3 titles, 4 World Series appearances
A 21-year-old Stanley Musial played his first full season in 1942 and batted .315; it would be one of just two times that his average dipped below the .320 mark in his first 12 big league seasons. Despite the outfielder's growing pains, Stan the Man helped propel a 106-win Cardinals team to a five-game World Series victory over the Yankees.
"In '42, we played together and fought together," Musial later said. "We had that Cardinal spirit -- we thought we could beat anybody, and we did."
Over the next four years, Musial would win two National League MVP Awards, and St. Louis would win two more championships in three return trips to the Fall Classic. The Cardinals likely would have reached four straight World Series, had Musial not left in 1945 to serve in World War II.
From 1942-46, St. Louis won at least 95 games, largely thanks to right fielder Enos Slaughter, a 10-time All-Star, and Mort Cooper, the 1942 NL MVP and staff ace. The rotation, which also featured Max Lanier and Howie Pollet, led the league in ERA in each year but '45.
2 titles, 4 World Series appearances
During a decade in which they won six division titles and four NL pennants, the Big Red Machine's offense led the NL in runs, homers, OPS and stolen bases. While other baseball dynasties achieved greatness with superlative pitching and balanced hitting, the Reds' success was linked to their everyday lineup, which featured four players who took home a total of six MVP Awards: Johnny Bench (1970 and '72), future hits king Pete Rose ('73), Joe Morgan ('75-76) and George Foster ('77).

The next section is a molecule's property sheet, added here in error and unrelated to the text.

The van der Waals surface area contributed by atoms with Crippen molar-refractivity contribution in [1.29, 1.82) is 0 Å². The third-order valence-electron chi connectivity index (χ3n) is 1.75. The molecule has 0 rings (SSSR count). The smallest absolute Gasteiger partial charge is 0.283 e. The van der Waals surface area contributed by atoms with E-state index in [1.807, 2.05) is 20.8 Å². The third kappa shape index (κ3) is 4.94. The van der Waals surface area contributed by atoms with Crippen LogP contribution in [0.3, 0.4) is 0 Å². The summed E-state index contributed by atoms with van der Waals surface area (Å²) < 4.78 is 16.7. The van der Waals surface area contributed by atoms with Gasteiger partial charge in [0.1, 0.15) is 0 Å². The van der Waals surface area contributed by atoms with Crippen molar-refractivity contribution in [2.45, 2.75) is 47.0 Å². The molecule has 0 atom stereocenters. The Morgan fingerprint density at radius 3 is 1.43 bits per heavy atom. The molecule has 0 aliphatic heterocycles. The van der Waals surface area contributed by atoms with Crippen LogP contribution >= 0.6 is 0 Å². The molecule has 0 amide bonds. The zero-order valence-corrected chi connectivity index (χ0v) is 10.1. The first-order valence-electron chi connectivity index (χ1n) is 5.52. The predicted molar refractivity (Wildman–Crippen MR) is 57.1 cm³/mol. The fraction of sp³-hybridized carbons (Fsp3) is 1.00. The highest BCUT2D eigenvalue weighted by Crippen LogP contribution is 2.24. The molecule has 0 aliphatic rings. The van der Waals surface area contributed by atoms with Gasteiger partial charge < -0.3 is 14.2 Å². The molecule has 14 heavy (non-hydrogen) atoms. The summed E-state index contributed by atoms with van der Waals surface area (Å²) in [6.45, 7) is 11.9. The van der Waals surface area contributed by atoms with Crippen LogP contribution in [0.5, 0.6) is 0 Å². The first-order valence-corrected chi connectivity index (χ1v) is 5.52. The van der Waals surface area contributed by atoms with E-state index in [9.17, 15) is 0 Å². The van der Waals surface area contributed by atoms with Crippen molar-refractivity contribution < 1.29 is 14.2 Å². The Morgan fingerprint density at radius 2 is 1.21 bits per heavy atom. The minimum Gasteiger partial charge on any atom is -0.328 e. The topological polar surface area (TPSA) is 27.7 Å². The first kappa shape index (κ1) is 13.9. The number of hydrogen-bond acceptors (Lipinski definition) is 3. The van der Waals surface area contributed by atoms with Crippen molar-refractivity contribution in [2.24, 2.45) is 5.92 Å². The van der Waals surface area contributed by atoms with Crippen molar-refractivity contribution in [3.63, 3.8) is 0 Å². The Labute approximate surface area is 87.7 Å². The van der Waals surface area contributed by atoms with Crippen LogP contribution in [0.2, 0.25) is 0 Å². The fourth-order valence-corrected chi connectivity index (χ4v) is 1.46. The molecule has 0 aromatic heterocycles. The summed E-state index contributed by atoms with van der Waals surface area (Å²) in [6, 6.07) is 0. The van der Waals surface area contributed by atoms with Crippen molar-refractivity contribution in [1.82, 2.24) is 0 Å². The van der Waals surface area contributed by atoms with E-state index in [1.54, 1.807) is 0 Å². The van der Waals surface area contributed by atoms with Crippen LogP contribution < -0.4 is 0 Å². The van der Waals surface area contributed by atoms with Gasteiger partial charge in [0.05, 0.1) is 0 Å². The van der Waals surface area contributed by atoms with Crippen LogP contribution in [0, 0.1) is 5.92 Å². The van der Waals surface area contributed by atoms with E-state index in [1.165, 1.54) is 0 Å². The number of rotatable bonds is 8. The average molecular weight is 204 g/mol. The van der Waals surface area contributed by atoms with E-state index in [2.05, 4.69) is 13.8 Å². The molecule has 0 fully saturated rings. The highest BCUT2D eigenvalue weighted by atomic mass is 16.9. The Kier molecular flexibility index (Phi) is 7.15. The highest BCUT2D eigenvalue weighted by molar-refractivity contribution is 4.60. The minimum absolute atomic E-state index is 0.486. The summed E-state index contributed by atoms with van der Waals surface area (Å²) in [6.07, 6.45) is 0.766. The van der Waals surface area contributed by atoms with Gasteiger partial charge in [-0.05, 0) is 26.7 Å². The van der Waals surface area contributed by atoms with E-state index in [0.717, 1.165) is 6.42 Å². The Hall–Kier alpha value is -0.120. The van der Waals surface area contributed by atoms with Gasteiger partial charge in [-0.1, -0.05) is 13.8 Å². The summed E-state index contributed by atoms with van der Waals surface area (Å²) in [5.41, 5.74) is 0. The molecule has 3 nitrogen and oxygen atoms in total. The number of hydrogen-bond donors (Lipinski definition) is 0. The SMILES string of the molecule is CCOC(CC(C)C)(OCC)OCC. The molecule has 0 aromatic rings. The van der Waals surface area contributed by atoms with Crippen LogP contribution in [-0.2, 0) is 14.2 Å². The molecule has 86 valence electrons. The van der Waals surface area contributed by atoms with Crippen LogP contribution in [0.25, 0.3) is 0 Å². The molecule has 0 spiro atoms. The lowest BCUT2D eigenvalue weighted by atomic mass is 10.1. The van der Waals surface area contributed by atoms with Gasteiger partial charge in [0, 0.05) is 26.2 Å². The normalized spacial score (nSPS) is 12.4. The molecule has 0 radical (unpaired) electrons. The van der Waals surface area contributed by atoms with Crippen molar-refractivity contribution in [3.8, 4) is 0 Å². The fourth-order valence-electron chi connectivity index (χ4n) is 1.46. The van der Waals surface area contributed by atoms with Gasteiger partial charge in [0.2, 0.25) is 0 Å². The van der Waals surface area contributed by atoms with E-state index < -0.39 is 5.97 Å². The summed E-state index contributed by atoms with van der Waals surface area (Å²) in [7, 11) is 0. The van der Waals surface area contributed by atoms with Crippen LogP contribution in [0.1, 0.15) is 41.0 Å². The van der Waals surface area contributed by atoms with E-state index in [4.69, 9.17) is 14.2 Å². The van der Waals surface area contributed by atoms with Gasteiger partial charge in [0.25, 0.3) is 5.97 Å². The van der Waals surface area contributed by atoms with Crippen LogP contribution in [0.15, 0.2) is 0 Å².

The middle of the Reds' batting order also featured Tony Perez, the Cuban first baseman who averaged 27 homers and 104 RBIs from 1969-76, three-time All-Star Ken Griffey Sr., and Gold Glove winners Davey Concepcion and Cesar Geronimo.
Their quirky, Hall of Fame manager, Sparky Anderson, put it best: "I'm not going to sit here and tell you that [we were] the greatest of all time. But if somebody else has a better [team], I want to sit and watch it."
3 titles, 3 World Series appearances
Few teams have thrived in the face of turmoil better than the Athletics of the 1970s, which featured numerous flashy stars and perhaps the most eccentric owner of all time in Charles O. Finley. The team's central figure was temperamental outfielder Reggie Jackson, and in 1973, the future "Mr. October" won the first of his two World Series MVP Awards when he tied for the team lead in hits and home runs while leading the club in RBIs in its Fall Classic win over the Mets.
Top to bottom, the A's roster was stocked with stars. Catfish Hunter won at least 20 games four years in a row. Bert Campaneris led the league in steals six times. Joe Rudi and Sal Bando were consistent power hitters. Even the bullpen was fearsome, headed by future Hall of Famer Rollie Fingers, who sported not only a handlebar mustache, but also a ledger of eight postseason saves and an impressive 1.55 ERA during Oakland's three-year title run.